|Publication number||US6986753 B2|
|Application number||US 09/316,851|
|Publication date||Jan 17, 2006|
|Filing date||May 21, 1999|
|Priority date||May 21, 1998|
|Also published as||US20020019607|
|Publication number||09316851, 316851, US 6986753 B2, US 6986753B2, US-B2-6986753, US6986753 B2, US6986753B2|
|Export Citation||BiBTeX, EndNote, RefMan|
|Patent Citations (34), Referenced by (17), Classifications (9), Legal Events (5)|
|External Links: USPTO, USPTO Assignment, Espacenet|
This application claims benefit of Ser. No. 60/086,283, filed May 21, 1998.
1. Field of the Invention
The present invention relates to an irrigation system for a medical device such as a phacoemulsification handpiece.
2. Background Information
The lens of an eye can be removed in a procedure commonly referred to as phacoemulsification (“phaco”). In a phaco procedure an ultrasonically driven tip is inserted through a small incision in the cornea and used to emulsify the lens. The tip extends from a handpiece that is held by a surgeon. The tip is coupled to an irrigation system that supplies an irrigation fluid to the surgical site. The tip is also coupled to an aspiration system that aspirates the irrigation fluid and the emulsified lens. The irrigation fluid provides a medium to remove the emulsified lens. Additionally, the irrigation fluid provides a medium to transfer heat generated by the ultrasonically driven tip.
When performing a phaco procedure emulsified lens tissue may occlude the aspiration line. The occlusion may increase the downstream vacuum pressure of the aspiration line. If the occlusion becomes dislodged the cornea will be exposed to the increased vacuum pressure. This large instantaneous vacuum pressure may cause the cornea to collapse. There have been developed various devices and systems for preventing a cornea collapse due to an occlusion in the aspiration line. For example, U.S. Pat. No. 5,106,367 issued to Ureche, et al. discloses a vacuum surge suppressor that limits the transient flow during a vacuum surge by increasing the resistance of the aspiration line.
Most phaco systems address the issue of occlusion and control of intraocular pressure with devices, sensors etc. in the aspiration system. The aspiration system is downstream from the eye. The control of pressure and flowrate in the eye is therefore somewhat limited. Such a system is similar to controlling the flow of water through a stream with a dam located at the end of the stream. Any input from a downstream dam will have a delayed and possibly attenuated effect on the upstream conditions. It would be desirable to integrate control and safety features in the upstream irrigation systems.
U.S. Pat. Nos. 3,812,855 and 3,920,014 issued to Banko disclose an irrigation system that contains a plurality of solenoid actuated valves which control the flow of an irrigation fluid to a surgical site. Each valve may have an adjustable needle to vary the flowrate and corresponding pressure of the irrigation fluid. The Banko system provides no intelligence as to an occluded condition or any type of feedback loop that can be used to control the intraocular pressure. It would be desirable to provide an irrigation system that can control the intraocular pressure and provide various safety features for an ophthalmic surgical procedure.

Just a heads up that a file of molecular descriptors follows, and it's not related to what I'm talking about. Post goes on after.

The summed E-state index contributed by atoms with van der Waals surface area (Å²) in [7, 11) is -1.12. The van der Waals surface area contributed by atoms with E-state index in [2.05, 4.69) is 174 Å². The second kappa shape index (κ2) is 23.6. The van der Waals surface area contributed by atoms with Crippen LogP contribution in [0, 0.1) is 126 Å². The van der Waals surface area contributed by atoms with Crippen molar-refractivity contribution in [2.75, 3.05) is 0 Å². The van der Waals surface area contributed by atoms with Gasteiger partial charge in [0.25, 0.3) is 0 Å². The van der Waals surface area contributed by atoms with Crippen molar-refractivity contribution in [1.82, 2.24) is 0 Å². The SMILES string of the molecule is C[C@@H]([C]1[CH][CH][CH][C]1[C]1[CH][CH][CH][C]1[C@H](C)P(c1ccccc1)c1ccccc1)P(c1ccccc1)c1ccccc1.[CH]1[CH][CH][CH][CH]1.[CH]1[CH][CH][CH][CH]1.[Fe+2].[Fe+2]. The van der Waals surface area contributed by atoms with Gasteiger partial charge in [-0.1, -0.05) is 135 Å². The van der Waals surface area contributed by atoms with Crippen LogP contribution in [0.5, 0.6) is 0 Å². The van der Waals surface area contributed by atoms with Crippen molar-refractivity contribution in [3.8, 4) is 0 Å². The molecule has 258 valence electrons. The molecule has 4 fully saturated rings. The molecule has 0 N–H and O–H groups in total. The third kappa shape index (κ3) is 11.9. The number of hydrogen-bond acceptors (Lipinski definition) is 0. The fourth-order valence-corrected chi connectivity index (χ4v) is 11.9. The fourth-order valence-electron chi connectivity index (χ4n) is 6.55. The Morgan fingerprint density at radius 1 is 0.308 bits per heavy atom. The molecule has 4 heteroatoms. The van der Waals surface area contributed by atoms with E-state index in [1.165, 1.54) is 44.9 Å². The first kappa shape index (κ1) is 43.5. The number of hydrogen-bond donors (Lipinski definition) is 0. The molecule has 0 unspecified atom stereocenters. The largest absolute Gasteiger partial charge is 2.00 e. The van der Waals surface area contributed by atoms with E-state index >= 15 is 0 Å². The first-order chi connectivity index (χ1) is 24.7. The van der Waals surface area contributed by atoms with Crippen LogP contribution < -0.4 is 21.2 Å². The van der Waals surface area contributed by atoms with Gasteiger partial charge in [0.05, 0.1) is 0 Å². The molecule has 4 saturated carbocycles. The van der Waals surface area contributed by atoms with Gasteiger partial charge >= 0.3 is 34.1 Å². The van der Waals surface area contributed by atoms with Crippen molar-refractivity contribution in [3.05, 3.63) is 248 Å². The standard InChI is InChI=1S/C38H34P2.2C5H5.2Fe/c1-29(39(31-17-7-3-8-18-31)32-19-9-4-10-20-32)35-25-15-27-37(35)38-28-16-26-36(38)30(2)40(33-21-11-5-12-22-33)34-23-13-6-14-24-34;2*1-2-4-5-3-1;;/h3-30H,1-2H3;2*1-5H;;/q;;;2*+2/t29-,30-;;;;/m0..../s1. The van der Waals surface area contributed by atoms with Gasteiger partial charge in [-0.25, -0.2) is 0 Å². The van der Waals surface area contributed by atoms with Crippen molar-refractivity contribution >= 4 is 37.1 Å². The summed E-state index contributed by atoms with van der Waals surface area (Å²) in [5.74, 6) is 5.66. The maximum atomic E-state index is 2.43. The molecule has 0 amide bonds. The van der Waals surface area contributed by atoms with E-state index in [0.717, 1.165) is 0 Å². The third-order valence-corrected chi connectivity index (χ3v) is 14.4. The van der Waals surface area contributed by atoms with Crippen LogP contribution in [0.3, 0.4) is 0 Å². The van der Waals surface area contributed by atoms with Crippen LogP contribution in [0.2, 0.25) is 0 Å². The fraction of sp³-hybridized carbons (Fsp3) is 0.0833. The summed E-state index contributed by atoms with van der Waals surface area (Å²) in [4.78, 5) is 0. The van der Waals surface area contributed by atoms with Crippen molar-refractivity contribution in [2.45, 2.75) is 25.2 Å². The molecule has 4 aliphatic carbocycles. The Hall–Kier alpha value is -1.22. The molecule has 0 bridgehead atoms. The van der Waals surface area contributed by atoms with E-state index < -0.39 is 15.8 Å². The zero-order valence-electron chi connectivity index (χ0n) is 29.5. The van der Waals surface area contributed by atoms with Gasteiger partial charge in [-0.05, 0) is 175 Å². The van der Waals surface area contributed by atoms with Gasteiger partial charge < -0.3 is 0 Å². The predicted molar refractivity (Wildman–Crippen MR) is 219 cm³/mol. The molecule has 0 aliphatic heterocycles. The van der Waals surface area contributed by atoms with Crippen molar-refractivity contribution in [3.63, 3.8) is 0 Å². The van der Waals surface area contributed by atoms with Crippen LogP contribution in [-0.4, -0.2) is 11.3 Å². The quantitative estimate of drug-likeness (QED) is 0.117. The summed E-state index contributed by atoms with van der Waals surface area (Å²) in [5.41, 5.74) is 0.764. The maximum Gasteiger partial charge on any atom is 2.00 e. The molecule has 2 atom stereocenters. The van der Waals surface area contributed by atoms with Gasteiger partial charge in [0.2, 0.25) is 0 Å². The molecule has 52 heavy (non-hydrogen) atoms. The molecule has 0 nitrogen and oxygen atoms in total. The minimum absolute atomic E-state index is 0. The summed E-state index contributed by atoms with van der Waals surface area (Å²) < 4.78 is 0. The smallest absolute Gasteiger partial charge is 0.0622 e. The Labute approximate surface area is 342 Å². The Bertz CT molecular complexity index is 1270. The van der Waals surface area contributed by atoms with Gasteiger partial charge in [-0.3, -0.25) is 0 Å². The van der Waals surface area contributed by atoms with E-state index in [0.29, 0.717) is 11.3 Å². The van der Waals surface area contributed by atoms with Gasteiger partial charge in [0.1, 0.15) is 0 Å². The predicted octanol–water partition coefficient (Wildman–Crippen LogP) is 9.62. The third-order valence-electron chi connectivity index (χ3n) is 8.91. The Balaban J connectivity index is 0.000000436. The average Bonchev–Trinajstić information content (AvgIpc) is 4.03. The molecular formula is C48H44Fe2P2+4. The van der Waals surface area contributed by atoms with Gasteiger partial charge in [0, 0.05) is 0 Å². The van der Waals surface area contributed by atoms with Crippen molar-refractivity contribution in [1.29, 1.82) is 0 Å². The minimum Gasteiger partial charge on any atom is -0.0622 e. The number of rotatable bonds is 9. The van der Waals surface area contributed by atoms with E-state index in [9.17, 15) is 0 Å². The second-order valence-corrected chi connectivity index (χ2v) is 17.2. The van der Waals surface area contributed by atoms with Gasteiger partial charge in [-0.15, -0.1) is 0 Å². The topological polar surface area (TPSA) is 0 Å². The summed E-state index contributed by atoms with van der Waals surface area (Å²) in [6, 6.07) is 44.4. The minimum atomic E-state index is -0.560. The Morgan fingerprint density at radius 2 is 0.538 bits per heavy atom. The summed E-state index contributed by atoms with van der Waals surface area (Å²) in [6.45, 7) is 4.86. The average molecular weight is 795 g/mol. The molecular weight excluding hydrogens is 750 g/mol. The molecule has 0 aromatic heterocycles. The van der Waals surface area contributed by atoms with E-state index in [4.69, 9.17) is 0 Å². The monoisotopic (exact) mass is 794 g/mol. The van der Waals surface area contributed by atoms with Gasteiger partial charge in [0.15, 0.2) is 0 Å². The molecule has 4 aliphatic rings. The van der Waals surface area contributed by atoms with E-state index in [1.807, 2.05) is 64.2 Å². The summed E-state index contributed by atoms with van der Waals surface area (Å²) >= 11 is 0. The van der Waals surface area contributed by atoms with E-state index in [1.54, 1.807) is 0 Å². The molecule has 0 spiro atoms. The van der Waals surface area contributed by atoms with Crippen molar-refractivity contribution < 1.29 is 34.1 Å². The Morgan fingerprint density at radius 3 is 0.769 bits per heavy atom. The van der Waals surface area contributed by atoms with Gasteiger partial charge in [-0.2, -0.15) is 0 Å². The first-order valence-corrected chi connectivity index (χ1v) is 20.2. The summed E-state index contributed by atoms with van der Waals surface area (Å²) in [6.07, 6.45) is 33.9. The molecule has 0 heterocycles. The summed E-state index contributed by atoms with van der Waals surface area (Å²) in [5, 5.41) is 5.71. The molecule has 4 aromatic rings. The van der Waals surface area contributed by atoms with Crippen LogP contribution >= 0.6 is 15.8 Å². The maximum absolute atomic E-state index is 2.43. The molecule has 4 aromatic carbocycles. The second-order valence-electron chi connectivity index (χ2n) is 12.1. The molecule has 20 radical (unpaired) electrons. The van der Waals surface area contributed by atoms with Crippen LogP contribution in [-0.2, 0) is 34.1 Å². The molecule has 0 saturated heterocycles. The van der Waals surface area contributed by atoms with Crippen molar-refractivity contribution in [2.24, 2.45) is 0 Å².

One embodiment of the present invention is an irrigation system for a medical device. The irrigation system may include a pump that can pump irrigation fluid from a reservoir through an irrigation line. The system may further have a controller coupled to the pump and an accumulator pressure sensor that senses the pressure of the irrigation line. The controller can vary the speed of the pump in response to a change in the line pressure to control the irrigation line pressure. Additionally, the controller can monitor the fluidic resistance of the system by determining the pump speed and corresponding flowrate of the pump. The controller can provide one or more safety output signals if the fluidic resistance exceeds a threshold value(s).
Referring to the drawings more particularly by reference numbers,
The aspiration system 16 may include an aspiration line 22 that is coupled to an aspiration pump 24 and the tip 18 of the medical device 12. The pump 24 may pull irrigation fluid and tissue from the surgical site to a depository 26. By way of example, the aspiration pump 24 may be a non-invasive peristaltic pump. The aspiration system 16 may include a pressure sensor 27 that senses the pressure of the aspiration line 22.
The irrigation system 14 may include an irrigation pump 28 that is coupled to an irrigation line 30 and an irrigation fluid reservoir 32. The reservoir 32 may be an IV bottle full of irrigation fluid as is known in the art. The irrigation pump 28 may be a non-invasive peristaltic pump that generates a flow of irrigation fluid through the line 30 from the reservoir 32 to the medical device 12.
The irrigation system 14 may further have an accumulator 34 coupled to the irrigation line 30. The accumulator 34 may be coupled to a controller 36. The controller 36 may also be coupled to the pump 28. The controller 36 may include a microprocessor, memory, etc. that can receive input signals, process the signals in accordance with a software routine(s) and provide output signals.
The accumulator 34 may include a flexible membrane 38 that separates a first chamber 40 from a second chamber 42. The first chamber 40 is in fluid communication with the irrigation line 30. The second chamber 42 is in fluid communication with a pressure transducer 44 of the controller 36.
During normal operation, the membrane 38 will deflect with variations in pressure of the irrigation line 30 and the first chamber 40. Deflection of the membrane 38 will change the volume of the second chamber 42 and the corresponding pressure therein. The change in pressure within the irrigation line 30 is sensed by the pressure transducer 44 of the controller 36.
The accumulator 34 provides multiple functions. The first chamber 40 provides a reservoir of pressurized fluid for the system and functions as a fluidic capacitor that can maintain the intraocular pressure of the eye. The flexible membrane 38 and first chamber 40 can also filter pressure pulsations created by the pump 28. Additionally, the flexible membrane 38 provides a non-invasive means for sensing the pressure within the irrigation line 30. The system may include an accumulator (not shown) that provides additional capacitance for the second chamber 42. The additional accumulator may reduce the sensitivity of the pressure sensor 34 and allow greater volume of irrigation fluid to be stored in the first chamber 40.